Size Up Your Adversary

ThinkstockPhotos-494299501When it comes to litigating a case, your client’s objectives are only half the story. If you want to gain an advantage, you’ll also need to successfully assess your adversary’s goals, capabilities, and willingness to fight. Continue reading

4 Questions to Ask Before Moving for a Discovery Protective Order

153000711In California, civil discovery is “self-executing,” i.e., a party demanding discovery doesn’t need prior court approval, and the responding party may object instead of providing the requested information. An objection often ends the matter, but sometimes it doesn’t, and the party resisting discovery has to consider moving for a protective order. Continue reading

Should You Use Tactical Dismissals?

84215043As plaintiff’s counsel, you always want to analyze how best to present your client’s case in the most efficient and persuasive way. Sometimes doing that means dismissing certain parties or causes of action. But such tactical dismissals aren’t without risk. Here’s a list of questions to ask yourself when deciding whether or not to dismiss. Continue reading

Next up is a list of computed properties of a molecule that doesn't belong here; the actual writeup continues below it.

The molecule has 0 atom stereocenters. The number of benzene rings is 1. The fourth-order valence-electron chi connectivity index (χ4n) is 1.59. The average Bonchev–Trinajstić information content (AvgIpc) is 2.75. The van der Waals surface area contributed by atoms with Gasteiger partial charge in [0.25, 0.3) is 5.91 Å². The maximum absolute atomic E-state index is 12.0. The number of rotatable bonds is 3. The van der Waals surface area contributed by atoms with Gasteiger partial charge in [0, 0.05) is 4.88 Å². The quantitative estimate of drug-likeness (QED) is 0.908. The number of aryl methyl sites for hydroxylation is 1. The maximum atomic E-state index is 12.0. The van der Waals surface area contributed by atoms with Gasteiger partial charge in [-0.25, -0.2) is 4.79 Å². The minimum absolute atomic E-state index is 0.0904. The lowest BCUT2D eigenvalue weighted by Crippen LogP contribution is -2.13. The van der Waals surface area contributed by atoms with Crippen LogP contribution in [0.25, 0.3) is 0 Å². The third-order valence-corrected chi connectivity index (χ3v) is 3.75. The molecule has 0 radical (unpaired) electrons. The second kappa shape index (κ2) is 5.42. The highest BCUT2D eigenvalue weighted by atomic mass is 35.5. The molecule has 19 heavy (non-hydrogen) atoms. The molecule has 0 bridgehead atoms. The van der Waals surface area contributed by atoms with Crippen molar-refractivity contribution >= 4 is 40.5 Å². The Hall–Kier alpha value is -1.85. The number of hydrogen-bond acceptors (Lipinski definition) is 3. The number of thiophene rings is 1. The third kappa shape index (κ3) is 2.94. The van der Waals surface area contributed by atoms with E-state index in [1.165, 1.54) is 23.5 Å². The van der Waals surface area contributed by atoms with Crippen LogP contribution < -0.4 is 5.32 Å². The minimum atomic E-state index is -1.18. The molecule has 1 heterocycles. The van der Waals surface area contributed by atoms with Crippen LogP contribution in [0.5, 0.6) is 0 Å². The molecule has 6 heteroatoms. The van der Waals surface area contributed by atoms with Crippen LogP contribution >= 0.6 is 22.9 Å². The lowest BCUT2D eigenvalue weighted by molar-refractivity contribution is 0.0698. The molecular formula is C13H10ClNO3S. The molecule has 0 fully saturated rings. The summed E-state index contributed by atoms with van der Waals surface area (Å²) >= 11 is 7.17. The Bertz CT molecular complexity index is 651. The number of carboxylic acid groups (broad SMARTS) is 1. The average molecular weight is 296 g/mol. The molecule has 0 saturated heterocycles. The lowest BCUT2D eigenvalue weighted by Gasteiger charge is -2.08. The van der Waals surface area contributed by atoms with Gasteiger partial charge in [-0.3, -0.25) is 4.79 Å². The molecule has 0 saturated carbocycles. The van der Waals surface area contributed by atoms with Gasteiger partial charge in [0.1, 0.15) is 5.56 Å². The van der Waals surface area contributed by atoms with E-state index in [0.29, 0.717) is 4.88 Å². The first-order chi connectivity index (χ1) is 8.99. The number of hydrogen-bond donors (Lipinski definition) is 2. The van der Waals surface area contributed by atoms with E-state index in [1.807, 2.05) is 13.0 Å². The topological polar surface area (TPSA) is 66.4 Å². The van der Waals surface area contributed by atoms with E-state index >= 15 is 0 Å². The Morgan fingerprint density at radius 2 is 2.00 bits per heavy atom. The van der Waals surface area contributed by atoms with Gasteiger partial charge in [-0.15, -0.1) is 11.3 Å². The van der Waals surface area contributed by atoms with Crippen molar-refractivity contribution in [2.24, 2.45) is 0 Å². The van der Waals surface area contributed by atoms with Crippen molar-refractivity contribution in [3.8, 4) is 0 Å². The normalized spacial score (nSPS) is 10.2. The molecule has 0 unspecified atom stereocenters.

5 Things to Do to Prepare for Voir Dire

78724287When next faced with preparing for jury voir dire examination before trial, consider these five practical suggestions. Continue reading

8 Things to Consider Before Opposing a Motion to Consolidate

532203529In response to a plaintiff’s motion for consolidation, the court can combine two or more separately filed lawsuits for simultaneous disposition. This promotes efficiency, but there are very big downsides for a defendant in a consolidated case. Here are 8 things defense counsel should consider when faced with a motion to consolidate.

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Come Together? 10 Things to Consider Before Moving to Consolidate

515961369Consolidation can be a useful efficiency technique because it allows the court to combine two or more separately filed lawsuits for simultaneous disposition. This efficiency is not without danger—consolidation may produce an incomprehensible case that the jury can’t handle fairly or understand.

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Tentative Rulings: Contest or Concede?

200368976-001When the tentative ruling is against you, you’ve got two choices: contest or concede. Here’s the spoiler: One of these choices is generally the way to go. Continue reading

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